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Asia, Body & Mind

100 million people suffer depression in China

China Daily/ANN | Monday, Nov 28, 2016

Photo: Shutterstock.com

A recent research says that two-fifths of freshmen at Peking University, one of the most prestigious universities in China, thought of life as meaningless.

The revelation has attracted much attention in China. Meanwhile, it's not rare to see lethargic employees at work or hear news of suicides caused by depression.

In China, it is estimated that about 100 million people suffer from various kinds mental illnesses.

Out of those people, 16 million are believed to be severely affected by their conditions.

Meanwhile, another 250 million are believed to need psychological services, with 80 million in serious need of treatment.

However, 72.3 per cent of those with the illnesses are not even aware of their depression, anxiety or other mental problems.

Depression has become a leading cause for suicides in China.

Globally, an estimated 700 million people suffer from mental illnesses, accounting for 8 per cent of all those with medical conditions.

The top three mental issues in the world are depression, anxiety and insomnia.

30 per cent of American are believed to have various psychological problems.

In 2012, 804 million people killed themselves globally, with 23.9 per cent of them from rich countries.

314 million Southeast Asians committed suicide in 2012, leading the region to have the highest suicide rate in the world.

Surveys by Chinese health authorities show that the 100 million people in the country suffering from depression include 10 per cent of the country's total female population and around 8 per cent of the total male population.

Every year, hundreds of thousands of Chinese people commit suicide.

A recent study has surveyed young to middle-aged employees at 50 of China's top companies in 30 cities.

It showed that 78.9 per cent of those surveyed showed signs of agitation, with 59.4 per cent reporting anxiety and 38.6 per cent haunted by depression.

About a third of primary and middle school students in China are believed to suffer from various forms of mental disorders, while up to a quarter of college students in the country are showing signs of mental illnesses.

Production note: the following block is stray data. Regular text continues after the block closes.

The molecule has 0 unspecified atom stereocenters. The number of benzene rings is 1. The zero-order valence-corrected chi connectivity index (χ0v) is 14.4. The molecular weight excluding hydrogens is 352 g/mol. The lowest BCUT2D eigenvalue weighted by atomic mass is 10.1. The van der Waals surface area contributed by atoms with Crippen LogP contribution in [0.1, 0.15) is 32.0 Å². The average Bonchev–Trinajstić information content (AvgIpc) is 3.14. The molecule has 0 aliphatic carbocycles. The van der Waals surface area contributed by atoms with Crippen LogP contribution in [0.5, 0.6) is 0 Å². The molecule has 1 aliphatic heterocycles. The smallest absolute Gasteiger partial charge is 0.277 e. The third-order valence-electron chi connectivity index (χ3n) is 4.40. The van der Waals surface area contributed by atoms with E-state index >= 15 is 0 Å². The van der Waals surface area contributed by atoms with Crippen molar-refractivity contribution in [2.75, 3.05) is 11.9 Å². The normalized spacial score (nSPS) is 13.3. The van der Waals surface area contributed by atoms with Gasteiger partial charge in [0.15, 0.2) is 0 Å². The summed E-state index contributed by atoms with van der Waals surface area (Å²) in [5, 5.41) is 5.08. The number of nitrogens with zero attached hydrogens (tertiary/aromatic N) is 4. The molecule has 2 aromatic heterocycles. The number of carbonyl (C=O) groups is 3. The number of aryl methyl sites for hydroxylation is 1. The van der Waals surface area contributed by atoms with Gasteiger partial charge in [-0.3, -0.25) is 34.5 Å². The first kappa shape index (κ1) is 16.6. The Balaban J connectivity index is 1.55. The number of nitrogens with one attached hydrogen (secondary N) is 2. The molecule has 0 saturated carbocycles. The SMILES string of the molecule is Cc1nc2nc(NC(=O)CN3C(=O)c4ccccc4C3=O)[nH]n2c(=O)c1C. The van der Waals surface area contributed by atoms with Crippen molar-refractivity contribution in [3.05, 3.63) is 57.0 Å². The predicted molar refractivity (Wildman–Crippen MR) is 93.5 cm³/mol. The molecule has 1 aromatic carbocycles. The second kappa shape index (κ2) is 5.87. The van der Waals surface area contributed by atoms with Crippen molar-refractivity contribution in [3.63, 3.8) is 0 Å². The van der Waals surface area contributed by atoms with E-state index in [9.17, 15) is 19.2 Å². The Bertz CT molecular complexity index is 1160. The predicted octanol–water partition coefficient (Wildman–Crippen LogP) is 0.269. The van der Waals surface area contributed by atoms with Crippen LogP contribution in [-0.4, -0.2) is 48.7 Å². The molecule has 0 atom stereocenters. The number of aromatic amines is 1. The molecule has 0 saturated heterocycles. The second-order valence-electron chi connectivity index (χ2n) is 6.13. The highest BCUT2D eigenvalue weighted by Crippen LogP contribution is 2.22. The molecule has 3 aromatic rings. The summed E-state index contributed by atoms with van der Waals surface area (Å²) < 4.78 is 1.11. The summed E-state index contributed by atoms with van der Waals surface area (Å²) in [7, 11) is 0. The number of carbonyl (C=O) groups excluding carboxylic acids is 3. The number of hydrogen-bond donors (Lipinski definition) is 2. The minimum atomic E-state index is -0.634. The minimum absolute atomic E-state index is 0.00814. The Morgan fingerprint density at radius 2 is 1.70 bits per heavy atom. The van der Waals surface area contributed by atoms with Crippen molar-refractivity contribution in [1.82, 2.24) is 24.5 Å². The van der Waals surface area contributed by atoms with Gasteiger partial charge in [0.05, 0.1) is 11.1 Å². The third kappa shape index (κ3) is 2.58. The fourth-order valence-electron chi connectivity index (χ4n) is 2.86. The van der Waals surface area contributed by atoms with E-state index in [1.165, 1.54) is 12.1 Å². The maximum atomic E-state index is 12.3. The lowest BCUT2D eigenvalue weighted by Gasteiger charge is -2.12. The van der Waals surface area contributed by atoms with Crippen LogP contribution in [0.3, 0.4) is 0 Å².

Mental diseases account for about 20 per cent of all cases of illnesses in China, but government spending on psychological issues takes up only 2.5 per cent of all public health expenditures.

In developed countries, public spending on mental issues on average accounts for about 5.1 per cent of all health-related expenditures.

The proportion is only 0.5 per cent in low-income countries.

During the 9th Global Conference on Health Promotion in Shanghai this year, experts agreed to regard the practice of mental health as the key to city building.

Lu Chunling from the Harvard Medical School said that her research in developing countries has led her to believe that mental issues were related to the development of an entire nation instead of a single person.

Councillor Des Cahill, Mayor of County Cork in Ireland, said that a quarter of Irish adults have mental diseases, which made heart diseases and diabetes even worse.

The Irish health department developed programs to give the patients chances to do creative activities, such building things and swimming, to improve their conditions.

Here are some tips on improving mental health:

  1. Keep expectations low but try your best.
  2. Try to understand others when you are not happy.
  3. Try relaxing activities, like listening to music and jogging.
  4. Believe that you are stronger than you think you are.
  5. Let go of the things beyond your control.
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